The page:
70 70 2300
(600/1200)
4500
(1200/2300)
Mangan Mangan

To use the table, simply look up the table that corresponds fu and han counts of the hand. The top numbers in each cell indicate the payout from a player who discards a winning tile. The numbers in brackets indicate the payout for each player in the event the winning tile is self-drawn. If the winner is the dealer, each player pays the same amount. If the winner is a non-dealer, then the other two non-dealers pay the smaller number, while the dealer pays the larger number.

A note about the 20-fu line of the chart. The reason why there are no scores in the 1 han/20 fu cell is that it cannot possibly exist. Here's why.

The only 20-point hands are the no-points, or "pinfu" hand where the winning tile is self-drawn. In such cases, the fu-count is exaclty 20; however, since a no-points hand must be closed, making the win via a self pick tile off the wall automatically adds 1 han value to the hand. Therefore, a 20-fu, 1-han hand cannot possibly exist.

Seven-pairs scoring table

As stated above, a seven pairs hand is worth 25 fu. As such, it requires its own scoring table.

Dealer Han Non-dealer
2400
(800)
2 1600
(400/800)
4800
(1600)
3 3200
(800/1600)
9600
(3200)
4 6400
(1600/3200)

Mangan

When it is clear that a hand reaches basic points of more than 2,000, it is limited to full basic points of 2,000 and called "mangan" (満貫). A hand of five "han" or more is always counted as multiple of "mangan". In those cases there is no need to calculate basic points.

One "han" cannot reach "mangan" because 100 "fu" × 2(2+1) = 800 < 2,000. (It is known that when a hand has 110 "fu", it cannot avoid having some yaku of two "han".)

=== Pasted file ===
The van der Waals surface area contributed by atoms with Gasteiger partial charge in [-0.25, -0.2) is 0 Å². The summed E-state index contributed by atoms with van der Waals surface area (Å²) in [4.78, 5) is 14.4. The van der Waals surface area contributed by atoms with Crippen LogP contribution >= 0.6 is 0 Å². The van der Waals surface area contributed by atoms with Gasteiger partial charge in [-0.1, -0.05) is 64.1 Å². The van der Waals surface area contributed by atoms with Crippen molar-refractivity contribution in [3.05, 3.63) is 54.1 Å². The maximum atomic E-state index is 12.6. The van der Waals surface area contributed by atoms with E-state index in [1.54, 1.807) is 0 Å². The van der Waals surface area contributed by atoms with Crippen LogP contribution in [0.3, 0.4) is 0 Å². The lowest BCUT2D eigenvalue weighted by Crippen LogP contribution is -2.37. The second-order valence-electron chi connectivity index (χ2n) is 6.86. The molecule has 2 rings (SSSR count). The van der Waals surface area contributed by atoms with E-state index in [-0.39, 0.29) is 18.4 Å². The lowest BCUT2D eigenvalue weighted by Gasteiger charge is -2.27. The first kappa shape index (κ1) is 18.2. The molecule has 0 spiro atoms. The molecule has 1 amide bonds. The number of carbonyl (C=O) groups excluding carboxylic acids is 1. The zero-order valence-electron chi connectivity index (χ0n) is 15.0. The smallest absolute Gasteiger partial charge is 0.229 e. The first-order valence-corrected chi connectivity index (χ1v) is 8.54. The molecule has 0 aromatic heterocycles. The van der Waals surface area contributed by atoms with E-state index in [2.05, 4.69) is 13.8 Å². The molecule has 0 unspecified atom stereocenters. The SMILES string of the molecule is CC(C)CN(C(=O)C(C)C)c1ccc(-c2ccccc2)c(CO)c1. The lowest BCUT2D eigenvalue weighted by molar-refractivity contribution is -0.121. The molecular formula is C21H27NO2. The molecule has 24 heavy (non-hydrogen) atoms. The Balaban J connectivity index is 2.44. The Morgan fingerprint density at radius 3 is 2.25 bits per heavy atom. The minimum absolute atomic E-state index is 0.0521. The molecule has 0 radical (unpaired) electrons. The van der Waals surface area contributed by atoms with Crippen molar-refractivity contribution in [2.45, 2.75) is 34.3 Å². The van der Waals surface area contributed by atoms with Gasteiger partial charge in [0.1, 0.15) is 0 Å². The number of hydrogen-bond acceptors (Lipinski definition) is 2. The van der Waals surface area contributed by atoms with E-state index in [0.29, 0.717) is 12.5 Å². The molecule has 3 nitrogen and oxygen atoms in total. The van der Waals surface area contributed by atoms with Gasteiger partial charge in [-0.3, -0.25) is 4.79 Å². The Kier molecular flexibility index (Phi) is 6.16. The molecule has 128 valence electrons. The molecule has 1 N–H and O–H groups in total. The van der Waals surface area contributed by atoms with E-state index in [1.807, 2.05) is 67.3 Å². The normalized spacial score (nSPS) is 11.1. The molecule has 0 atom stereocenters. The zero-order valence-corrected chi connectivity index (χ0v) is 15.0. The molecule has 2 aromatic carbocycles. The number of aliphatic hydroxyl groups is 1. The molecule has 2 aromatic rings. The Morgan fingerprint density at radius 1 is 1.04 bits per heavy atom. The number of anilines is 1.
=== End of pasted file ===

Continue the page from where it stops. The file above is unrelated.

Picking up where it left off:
Two "han" cannot reach "mangan" because 110 "fu" × 2(2+2) = 1,760 < 2,000.(It is known that when a hand has 120 "fu" or more, it cannot avoid having some yaku of three "han" or more.)

*"Mangan"

: [Three "han" with 70 "fu" or more] is "mangan" as 70 × 2(2+3) = 2,240 > 2,000. The basic points become 2,000. The dealer (when he wins, ditto) gets 12,000 and non-dealer gets 8,000.

: [Four "han" with 40 "fu" or more] is "mangan" as 40 × 2(2+4) = 2,560 > 2,000. (In some cases [four "han" with 30 "fu"] is regarded as "mangan" because 30 × 2(2+4) = 1,920 is close to 2,000. [Three "han" with 60 "fu"] is the same.)

:Five "han" is automatically "mangan" irrespective of "fu" since 20 "fu" × 2(2+5) = 2,560 > 2,000.

*"Haneman" (6 − 7 "han") (1.5 × "mangan"):A 6 − 7 "han" hand is considered "haneman" (跳満, or "hane-mangan" 跳満貫) and the basic point is 3,000. Dealer gets 18,000 and non-dealer gets 12,000.

*"Baiman" (8 − 10 "han") (2 × "mangan"):An 8 − 10 "han" hand is considered "baiman" (倍満, or "bai-mangan" 倍満貫) and the basic point is 4,000. Dealer gets 24,000 and non-dealer gets 16,000.

*"Sanbaiman" (11 − 12 "han") (3 × "mangan"):An 11 − 12 "han" hand is considered "sanbaiman" (三倍満, or "sanbai-mangan" 三倍満貫) and the basic point is 6,000. Dealer gets 36,000 and non-dealer gets 24,000.